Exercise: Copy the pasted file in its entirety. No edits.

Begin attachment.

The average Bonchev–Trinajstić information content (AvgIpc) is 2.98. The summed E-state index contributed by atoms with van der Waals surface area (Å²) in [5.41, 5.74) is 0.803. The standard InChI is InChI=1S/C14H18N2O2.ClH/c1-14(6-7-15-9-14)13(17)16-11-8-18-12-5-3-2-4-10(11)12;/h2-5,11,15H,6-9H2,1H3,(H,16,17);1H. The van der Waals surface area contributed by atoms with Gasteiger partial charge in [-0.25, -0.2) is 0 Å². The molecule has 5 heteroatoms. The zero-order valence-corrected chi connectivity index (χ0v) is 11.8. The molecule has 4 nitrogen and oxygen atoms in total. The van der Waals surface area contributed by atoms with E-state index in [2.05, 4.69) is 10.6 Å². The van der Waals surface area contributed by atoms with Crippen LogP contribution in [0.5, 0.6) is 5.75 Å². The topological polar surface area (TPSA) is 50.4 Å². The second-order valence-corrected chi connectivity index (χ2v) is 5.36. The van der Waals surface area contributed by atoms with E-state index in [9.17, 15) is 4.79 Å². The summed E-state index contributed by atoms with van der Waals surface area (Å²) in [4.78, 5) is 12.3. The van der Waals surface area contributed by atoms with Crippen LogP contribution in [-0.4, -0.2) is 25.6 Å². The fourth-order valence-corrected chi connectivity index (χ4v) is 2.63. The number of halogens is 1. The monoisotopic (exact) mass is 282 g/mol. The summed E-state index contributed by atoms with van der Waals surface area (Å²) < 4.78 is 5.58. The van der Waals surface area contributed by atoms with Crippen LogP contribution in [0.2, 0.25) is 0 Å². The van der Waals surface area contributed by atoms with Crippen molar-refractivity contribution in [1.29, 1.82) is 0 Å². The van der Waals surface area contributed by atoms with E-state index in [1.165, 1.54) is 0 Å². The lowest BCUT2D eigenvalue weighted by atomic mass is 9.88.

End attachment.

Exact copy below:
The average Bonchev–Trinajstić information content (AvgIpc) is 2.98. The summed E-state index contributed by atoms with van der Waals surface area (Å²) in [5.41, 5.74) is 0.803. The standard InChI is InChI=1S/C14H18N2O2.ClH/c1-14(6-7-15-9-14)13(17)16-11-8-18-12-5-3-2-4-10(11)12;/h2-5,11,15H,6-9H2,1H3,(H,16,17);1H. The van der Waals surface area contributed by atoms with Gasteiger partial charge in [-0.25, -0.2) is 0 Å². The molecule has 5 heteroatoms. The zero-order valence-corrected chi connectivity index (χ0v) is 11.8. The molecule has 4 nitrogen and oxygen atoms in total. The van der Waals surface area contributed by atoms with E-state index in [2.05, 4.69) is 10.6 Å². The van der Waals surface area contributed by atoms with Crippen LogP contribution in [0.5, 0.6) is 5.75 Å². The topological polar surface area (TPSA) is 50.4 Å². The second-order valence-corrected chi connectivity index (χ2v) is 5.36. The van der Waals surface area contributed by atoms with E-state index in [9.17, 15) is 4.79 Å². The summed E-state index contributed by atoms with van der Waals surface area (Å²) in [4.78, 5) is 12.3. The van der Waals surface area contributed by atoms with Crippen LogP contribution in [-0.4, -0.2) is 25.6 Å². The fourth-order valence-corrected chi connectivity index (χ4v) is 2.63. The number of halogens is 1. The monoisotopic (exact) mass is 282 g/mol. The summed E-state index contributed by atoms with van der Waals surface area (Å²) < 4.78 is 5.58. The van der Waals surface area contributed by atoms with Crippen LogP contribution in [0.2, 0.25) is 0 Å². The van der Waals surface area contributed by atoms with Crippen molar-refractivity contribution in [1.29, 1.82) is 0 Å². The van der Waals surface area contributed by atoms with E-state index in [1.165, 1.54) is 0 Å². The lowest BCUT2D eigenvalue weighted by atomic mass is 9.88.